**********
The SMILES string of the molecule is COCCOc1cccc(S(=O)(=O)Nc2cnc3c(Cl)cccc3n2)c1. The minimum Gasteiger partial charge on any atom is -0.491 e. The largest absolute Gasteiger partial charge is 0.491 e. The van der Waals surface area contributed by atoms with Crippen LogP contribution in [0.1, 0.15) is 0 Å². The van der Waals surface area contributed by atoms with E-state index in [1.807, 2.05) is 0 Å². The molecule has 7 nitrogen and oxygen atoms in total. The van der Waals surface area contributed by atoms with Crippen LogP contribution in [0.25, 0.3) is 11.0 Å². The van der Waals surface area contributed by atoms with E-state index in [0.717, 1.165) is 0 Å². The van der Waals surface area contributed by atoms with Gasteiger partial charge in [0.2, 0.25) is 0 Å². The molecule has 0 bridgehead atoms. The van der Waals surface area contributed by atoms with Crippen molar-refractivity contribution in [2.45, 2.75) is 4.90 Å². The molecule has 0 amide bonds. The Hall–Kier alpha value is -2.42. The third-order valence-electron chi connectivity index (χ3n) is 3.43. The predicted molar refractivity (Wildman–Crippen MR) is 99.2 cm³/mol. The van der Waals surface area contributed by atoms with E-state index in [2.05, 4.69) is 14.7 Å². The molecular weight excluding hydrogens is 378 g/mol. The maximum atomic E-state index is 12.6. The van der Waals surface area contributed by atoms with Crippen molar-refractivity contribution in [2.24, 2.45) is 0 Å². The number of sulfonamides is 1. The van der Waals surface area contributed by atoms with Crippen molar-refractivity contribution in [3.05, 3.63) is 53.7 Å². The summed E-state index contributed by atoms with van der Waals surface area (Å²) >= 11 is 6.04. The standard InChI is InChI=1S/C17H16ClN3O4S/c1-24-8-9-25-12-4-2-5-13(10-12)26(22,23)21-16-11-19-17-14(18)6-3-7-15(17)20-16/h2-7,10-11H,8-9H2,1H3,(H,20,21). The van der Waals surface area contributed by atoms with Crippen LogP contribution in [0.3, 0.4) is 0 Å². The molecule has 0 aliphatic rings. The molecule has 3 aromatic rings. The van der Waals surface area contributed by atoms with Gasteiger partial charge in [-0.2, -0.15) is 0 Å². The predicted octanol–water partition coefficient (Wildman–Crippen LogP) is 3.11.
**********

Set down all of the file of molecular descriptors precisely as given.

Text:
The SMILES string of the molecule is COCCOc1cccc(S(=O)(=O)Nc2cnc3c(Cl)cccc3n2)c1. The minimum Gasteiger partial charge on any atom is -0.491 e. The largest absolute Gasteiger partial charge is 0.491 e. The van der Waals surface area contributed by atoms with Crippen LogP contribution in [0.1, 0.15) is 0 Å². The van der Waals surface area contributed by atoms with E-state index in [1.807, 2.05) is 0 Å². The molecule has 7 nitrogen and oxygen atoms in total. The van der Waals surface area contributed by atoms with Crippen LogP contribution in [0.25, 0.3) is 11.0 Å². The van der Waals surface area contributed by atoms with E-state index in [0.717, 1.165) is 0 Å². The van der Waals surface area contributed by atoms with Gasteiger partial charge in [0.2, 0.25) is 0 Å². The molecule has 0 bridgehead atoms. The van der Waals surface area contributed by atoms with Crippen molar-refractivity contribution in [2.45, 2.75) is 4.90 Å². The molecule has 0 amide bonds. The Hall–Kier alpha value is -2.42. The third-order valence-electron chi connectivity index (χ3n) is 3.43. The predicted molar refractivity (Wildman–Crippen MR) is 99.2 cm³/mol. The van der Waals surface area contributed by atoms with E-state index in [2.05, 4.69) is 14.7 Å². The molecular weight excluding hydrogens is 378 g/mol. The maximum atomic E-state index is 12.6. The van der Waals surface area contributed by atoms with Crippen molar-refractivity contribution in [2.24, 2.45) is 0 Å². The number of sulfonamides is 1. The van der Waals surface area contributed by atoms with Crippen molar-refractivity contribution in [3.05, 3.63) is 53.7 Å². The summed E-state index contributed by atoms with van der Waals surface area (Å²) >= 11 is 6.04. The standard InChI is InChI=1S/C17H16ClN3O4S/c1-24-8-9-25-12-4-2-5-13(10-12)26(22,23)21-16-11-19-17-14(18)6-3-7-15(17)20-16/h2-7,10-11H,8-9H2,1H3,(H,20,21). The van der Waals surface area contributed by atoms with Crippen LogP contribution in [0.3, 0.4) is 0 Å². The molecule has 0 aliphatic rings. The molecule has 3 aromatic rings. The van der Waals surface area contributed by atoms with Gasteiger partial charge in [-0.2, -0.15) is 0 Å². The predicted octanol–water partition coefficient (Wildman–Crippen LogP) is 3.11.